Tuesday, February 16, 2010

The Impact of Long Term Joblessness in America

An excellent article in The Atlantic regarding the impact of the current state of joblessness in America. It is a truly sobering read about the significant impact it is having now and the implications for the future.

The final conclusion:
We are in a very deep hole, and we’ve been in it for a relatively long time already. Concerns over deficits are understandable, but in these times, our bias should be toward doing too much rather than doing too little. That implies some small risk to the government’s ability to continue borrowing in the future; and it implies somewhat higher taxes in the future too. But that seems a trade worth making. We are living through a slow-motion social catastrophe, one that could stain our culture and weaken our nation for many, many years to come. We have a civic—and indeed a moral—responsibility to do everything in our power to stop it now, before it gets even worse.

While I concur with his conclusion I am also aware that several states, and the US, are at the end of the borrowing rope and at serious risk of default. Where does the money come from if we can't borrow or borrow what we need, and we can't collect sufficient tax revenues under the current tax codes, let alone considering tax hikes? We are stuck between the proverbial rock and hard place. I am not liking this but I honestly don't quite know how to deal with it aside from taking in family members who find themselves homeless due to foreclosure, and that could indeed happen!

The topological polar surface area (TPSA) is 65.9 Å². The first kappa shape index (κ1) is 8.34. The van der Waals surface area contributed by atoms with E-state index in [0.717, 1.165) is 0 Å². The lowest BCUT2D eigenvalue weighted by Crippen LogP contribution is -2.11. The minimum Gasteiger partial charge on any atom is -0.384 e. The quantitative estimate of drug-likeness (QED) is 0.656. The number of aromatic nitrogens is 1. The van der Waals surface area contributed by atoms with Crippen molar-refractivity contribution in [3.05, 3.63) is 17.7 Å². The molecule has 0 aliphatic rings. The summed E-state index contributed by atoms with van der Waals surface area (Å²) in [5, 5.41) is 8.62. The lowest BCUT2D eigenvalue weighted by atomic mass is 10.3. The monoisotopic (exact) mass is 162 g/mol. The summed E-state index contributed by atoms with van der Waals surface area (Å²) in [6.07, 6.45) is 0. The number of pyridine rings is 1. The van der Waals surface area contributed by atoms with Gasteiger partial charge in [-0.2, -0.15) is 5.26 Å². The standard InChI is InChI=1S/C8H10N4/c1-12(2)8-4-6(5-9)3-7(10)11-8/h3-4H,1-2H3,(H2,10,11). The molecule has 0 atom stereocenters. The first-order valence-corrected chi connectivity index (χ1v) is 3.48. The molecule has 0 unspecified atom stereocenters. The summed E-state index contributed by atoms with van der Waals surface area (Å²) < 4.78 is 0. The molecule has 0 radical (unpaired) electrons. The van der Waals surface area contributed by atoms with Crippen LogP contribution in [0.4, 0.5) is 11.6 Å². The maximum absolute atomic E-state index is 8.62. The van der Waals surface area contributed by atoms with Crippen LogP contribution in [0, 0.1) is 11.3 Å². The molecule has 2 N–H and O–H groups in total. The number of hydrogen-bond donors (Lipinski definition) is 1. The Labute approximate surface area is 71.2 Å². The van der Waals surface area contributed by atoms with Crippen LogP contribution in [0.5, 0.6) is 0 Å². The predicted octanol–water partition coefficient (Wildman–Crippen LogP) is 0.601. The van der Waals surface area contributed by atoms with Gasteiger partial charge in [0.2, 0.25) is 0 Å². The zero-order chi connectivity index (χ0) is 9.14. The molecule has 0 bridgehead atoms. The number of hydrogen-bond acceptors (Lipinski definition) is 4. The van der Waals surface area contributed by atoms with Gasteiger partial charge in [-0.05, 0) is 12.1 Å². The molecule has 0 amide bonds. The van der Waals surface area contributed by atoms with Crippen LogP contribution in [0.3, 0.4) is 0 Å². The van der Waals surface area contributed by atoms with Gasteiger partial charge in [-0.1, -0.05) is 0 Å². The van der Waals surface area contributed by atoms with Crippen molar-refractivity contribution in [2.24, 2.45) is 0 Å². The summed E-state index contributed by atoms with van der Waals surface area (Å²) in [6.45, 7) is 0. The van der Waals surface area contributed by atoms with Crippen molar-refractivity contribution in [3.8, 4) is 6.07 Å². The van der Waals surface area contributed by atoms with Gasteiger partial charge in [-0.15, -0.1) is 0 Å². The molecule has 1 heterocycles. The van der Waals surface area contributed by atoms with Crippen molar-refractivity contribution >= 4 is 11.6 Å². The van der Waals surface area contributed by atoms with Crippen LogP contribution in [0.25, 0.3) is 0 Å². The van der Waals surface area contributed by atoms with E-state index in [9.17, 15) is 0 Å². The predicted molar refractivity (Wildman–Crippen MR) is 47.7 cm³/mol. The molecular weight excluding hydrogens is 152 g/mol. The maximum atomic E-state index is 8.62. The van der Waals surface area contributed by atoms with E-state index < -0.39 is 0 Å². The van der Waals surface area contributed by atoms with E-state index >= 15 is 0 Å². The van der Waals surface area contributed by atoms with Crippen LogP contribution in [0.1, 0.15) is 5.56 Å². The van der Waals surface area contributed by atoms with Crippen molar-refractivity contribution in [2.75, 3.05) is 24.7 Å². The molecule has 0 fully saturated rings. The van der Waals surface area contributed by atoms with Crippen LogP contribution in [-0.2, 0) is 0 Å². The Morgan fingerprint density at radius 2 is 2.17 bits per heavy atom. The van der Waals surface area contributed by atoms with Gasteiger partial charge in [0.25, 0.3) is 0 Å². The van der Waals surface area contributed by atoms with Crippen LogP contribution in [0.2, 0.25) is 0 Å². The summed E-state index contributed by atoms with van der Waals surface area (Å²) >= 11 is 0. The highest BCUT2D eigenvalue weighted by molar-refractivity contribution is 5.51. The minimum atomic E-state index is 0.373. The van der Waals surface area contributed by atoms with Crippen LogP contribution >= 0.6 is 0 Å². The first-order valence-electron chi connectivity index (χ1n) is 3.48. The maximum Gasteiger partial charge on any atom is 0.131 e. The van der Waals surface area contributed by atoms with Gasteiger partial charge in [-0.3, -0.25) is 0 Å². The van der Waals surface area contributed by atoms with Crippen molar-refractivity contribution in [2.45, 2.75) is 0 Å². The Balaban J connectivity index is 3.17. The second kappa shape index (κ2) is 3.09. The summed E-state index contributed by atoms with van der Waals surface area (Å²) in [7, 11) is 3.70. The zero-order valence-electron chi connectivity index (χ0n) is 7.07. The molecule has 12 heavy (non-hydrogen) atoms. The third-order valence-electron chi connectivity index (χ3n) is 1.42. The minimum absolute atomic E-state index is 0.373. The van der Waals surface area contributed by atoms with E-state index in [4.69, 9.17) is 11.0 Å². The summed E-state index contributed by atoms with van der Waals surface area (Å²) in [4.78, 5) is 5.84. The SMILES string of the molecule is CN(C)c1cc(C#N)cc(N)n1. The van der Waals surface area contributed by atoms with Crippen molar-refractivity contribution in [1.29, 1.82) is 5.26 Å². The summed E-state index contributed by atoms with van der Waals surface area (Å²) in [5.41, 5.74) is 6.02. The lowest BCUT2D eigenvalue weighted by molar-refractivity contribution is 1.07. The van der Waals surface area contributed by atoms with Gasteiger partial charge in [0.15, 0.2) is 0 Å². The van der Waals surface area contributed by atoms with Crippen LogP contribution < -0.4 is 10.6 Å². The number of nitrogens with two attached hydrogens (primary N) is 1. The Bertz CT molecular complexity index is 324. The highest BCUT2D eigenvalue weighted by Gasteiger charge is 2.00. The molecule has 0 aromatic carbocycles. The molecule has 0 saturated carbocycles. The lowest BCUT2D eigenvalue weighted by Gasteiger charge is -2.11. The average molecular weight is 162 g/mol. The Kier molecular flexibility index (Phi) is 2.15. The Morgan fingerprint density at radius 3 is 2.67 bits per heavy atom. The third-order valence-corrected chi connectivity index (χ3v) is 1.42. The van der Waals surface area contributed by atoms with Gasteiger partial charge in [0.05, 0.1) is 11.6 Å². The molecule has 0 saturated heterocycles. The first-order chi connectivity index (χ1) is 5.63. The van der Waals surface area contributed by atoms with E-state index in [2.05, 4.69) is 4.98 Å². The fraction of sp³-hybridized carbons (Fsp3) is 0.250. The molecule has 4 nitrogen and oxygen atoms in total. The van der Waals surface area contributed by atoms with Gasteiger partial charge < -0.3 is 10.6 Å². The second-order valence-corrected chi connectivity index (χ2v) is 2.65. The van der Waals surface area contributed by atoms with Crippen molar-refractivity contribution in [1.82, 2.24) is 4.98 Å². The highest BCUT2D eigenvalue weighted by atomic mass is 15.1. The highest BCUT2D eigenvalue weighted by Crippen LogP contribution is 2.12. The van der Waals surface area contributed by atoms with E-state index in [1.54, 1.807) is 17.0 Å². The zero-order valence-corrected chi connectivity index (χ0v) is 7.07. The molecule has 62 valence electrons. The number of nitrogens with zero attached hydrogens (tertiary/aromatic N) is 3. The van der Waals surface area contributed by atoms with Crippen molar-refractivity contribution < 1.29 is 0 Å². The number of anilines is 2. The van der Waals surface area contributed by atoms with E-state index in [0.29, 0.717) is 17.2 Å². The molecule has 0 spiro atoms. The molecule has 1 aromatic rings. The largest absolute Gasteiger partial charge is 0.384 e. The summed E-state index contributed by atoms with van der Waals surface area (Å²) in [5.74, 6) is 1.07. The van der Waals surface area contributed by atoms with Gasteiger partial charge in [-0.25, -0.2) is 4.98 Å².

The North Coast said...

There is evidence that government spending on job creation is accomplishing the opposite. The author you cite clearly doesn't understand the role of sky-high deficits in raising taxes, increasing the risk in lending, and creating business uncertainty.

Worse, the spending is going to efforts to re-inflate the bubble and offset bad debt rather than to the industries that could be productive of the products and services we need, and provide jobs and new job niches.

Kheris said...

And that lack of insight regarding deficit spending is troubling. I don't think he realizes just how bad it is. However, overall I do think his assessment is spot on.